Of course you’re going to be depressed if you keep comparing yourself with successful people.

Old is when your daughter announces she’s seeing a younger man.

Someday, you may thank me for breaking what was becoming, in this family, a vicious cycle of inheritance.

You know, when I get over my thing for bad boys, Chip, you’re going to be one of the first to know.

I’ll see if he’s emotionally available.

She’s a Rolex. He’s a Timex.

Oh, God. Here comes the global-village idiot.

Boys, boys. You’re getting loud and no one gives a damn how big your salaries used to be.

I tried a slice of pizza yesterday, and frankly I don’t get it.

Frankly, what’s killing me about this marriage is realizing how entirely preventable it was.

Thank you, Mr. Hamilton, for making my life a better, wittier place.


[1] Along with Lisa Birnbach, author of The Official Preppy Handbook and True Prep, and English writer P.G. Wodehouse, author of the Jeeves & Wooster novels and many other humourous books. After my call to the bar, screenwriter and director Whit Stilman rounded out my ‘social advisory committee.’ Without them, I would be lost.

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British campaign furniture!

(British Campaign Furniture)

During the Georgian and Victorian periods (1714-1901), campaign furniture allowed military officers and gentlemen in the field to enjoy a similar standard of living as at home in Britain. They invested large amounts of money to enjoy a high degree of comfort, and this was enhanced by furniture made to quickly fold or pack down for ease of transport. Specially designed pieces of campaign, or knockdown, furniture included, chests, writing desks, bookcases, games tables, chairs, beds, sofa-beds, washstands, and, in some cases, bidets or toilets.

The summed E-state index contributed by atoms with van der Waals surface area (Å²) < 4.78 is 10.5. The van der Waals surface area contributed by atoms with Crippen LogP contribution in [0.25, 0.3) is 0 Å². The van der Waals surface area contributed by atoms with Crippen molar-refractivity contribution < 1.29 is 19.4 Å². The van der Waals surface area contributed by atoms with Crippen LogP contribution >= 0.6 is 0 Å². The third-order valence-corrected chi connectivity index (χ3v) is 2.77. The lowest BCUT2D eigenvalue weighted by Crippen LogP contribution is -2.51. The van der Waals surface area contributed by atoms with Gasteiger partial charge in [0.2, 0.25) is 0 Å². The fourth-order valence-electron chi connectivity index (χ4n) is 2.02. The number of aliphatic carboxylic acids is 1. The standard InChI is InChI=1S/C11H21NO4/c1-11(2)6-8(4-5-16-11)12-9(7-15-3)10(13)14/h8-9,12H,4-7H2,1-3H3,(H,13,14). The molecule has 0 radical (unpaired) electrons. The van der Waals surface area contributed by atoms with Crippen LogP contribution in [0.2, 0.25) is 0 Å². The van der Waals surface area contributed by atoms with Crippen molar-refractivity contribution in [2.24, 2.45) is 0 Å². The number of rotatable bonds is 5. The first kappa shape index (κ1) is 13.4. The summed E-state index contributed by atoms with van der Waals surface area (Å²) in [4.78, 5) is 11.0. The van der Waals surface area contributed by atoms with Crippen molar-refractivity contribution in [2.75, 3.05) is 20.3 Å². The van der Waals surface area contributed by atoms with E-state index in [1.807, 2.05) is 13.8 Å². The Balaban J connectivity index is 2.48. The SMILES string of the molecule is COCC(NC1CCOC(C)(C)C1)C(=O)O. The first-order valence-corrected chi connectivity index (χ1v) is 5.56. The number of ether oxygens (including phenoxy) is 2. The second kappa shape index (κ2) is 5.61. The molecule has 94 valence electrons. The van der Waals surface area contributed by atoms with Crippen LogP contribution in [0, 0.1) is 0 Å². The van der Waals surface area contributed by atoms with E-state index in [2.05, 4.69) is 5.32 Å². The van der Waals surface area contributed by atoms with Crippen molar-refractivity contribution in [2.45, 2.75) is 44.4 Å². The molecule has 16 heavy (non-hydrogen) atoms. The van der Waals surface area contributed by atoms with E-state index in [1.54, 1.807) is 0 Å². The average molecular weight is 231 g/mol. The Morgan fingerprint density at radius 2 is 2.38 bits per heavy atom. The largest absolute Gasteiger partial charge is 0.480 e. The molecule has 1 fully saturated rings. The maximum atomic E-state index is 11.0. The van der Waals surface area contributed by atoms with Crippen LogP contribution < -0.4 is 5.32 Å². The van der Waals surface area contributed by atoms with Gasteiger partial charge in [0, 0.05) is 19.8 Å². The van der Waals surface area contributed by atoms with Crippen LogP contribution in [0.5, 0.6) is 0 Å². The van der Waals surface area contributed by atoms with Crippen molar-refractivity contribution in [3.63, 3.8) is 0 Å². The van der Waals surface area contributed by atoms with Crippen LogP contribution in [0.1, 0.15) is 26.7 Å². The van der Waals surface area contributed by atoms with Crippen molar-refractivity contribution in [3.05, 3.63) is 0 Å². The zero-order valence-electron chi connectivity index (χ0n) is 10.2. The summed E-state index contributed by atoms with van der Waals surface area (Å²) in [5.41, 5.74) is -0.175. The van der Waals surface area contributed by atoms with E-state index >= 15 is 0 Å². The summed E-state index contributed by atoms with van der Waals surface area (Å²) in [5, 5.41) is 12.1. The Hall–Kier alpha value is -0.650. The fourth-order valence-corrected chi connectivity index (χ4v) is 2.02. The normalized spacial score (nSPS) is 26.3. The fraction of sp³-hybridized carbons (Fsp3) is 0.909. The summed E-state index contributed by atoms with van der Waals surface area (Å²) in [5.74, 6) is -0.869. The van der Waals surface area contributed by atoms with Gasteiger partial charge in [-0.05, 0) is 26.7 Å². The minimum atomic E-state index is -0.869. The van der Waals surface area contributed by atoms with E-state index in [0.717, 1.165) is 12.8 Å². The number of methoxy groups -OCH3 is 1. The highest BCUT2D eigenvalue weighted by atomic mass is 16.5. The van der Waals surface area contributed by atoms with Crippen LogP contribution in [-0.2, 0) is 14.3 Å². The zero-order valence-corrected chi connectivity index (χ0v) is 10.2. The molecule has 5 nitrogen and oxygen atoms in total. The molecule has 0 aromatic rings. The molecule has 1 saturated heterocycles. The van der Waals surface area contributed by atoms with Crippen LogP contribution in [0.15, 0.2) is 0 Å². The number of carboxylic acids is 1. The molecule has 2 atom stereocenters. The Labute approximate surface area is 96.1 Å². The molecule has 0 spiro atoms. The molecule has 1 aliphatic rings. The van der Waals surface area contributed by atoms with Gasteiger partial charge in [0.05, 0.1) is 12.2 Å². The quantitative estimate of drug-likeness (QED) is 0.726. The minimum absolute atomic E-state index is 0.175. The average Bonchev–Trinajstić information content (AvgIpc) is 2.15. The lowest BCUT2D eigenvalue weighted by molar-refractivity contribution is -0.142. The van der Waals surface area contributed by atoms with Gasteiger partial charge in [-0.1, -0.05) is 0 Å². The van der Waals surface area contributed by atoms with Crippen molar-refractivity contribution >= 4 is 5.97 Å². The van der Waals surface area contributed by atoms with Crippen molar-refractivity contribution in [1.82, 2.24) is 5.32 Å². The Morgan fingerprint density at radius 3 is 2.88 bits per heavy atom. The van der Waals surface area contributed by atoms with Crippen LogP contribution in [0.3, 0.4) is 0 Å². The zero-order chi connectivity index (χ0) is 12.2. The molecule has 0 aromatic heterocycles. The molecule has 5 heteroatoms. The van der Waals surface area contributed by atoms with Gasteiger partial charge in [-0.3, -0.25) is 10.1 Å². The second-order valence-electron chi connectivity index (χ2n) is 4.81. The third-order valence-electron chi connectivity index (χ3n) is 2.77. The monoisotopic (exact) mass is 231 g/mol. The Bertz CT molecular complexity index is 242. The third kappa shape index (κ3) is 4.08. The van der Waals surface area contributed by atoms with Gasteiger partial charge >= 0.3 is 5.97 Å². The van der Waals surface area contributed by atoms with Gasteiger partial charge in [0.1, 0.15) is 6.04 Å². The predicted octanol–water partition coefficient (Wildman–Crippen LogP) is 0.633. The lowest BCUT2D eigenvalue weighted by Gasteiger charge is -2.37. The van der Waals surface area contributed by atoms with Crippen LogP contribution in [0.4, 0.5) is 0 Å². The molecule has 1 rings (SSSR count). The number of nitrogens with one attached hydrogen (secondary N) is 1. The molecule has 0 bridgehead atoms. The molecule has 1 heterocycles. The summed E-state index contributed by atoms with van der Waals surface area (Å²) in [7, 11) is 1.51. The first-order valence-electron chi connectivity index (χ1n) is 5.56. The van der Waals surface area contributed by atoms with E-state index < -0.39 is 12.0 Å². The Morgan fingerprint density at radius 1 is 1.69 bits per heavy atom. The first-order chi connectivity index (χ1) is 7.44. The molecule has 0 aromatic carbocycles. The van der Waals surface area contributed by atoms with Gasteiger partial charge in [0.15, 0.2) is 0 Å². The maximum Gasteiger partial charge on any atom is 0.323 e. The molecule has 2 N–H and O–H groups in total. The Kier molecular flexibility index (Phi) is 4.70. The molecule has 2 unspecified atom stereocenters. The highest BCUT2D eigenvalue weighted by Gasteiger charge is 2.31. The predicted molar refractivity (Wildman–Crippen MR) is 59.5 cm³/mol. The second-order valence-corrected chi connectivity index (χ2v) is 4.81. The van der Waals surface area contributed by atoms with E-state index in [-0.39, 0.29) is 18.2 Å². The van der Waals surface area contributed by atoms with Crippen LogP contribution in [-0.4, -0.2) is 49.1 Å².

(Brass reinforced corners to protect from being banged around during transit)

Travel in the late 18th and early 19th Centuries was slow and rugged, and campaign furniture was designed specifically to be folded and packed into manageable loads that could be quickly and easily stowed in the close quarters of a ship or for being carried by porters and animals on overland trips in foreign lands.

(Fold down for ease in transport – note how handles fold flush with the sides)

My first introduction to this marvelous style was when I was strolling through The Bombay Company many years ago. During those days, they had a series of coffee tables, secretariats, side tables and various other products made in the British campaign style. I remember being taken with the look almost immediately. The clean lines, the natural wood, the brass fittings… all spoke to me of a time when the practicalities of life in the field did not mean giving up the niceties of life! In fact, the harder the cross-country ordeal, the more of a need to be reminded of England and what exactly one was fighting for out in the wilds. It is precisely when one is put in primitive conditions that one should cling all the more strongly to one’s civilized manner and style of life.

Campaign furniture, for me, evokes a by-gone era when the British Empire was in its ascendency… when Britannia Ruled the Waves and the Raj was in full swing. The romantic image (as opposed to the harsh reality) is what appeals to me.

(All the luxuries of home!)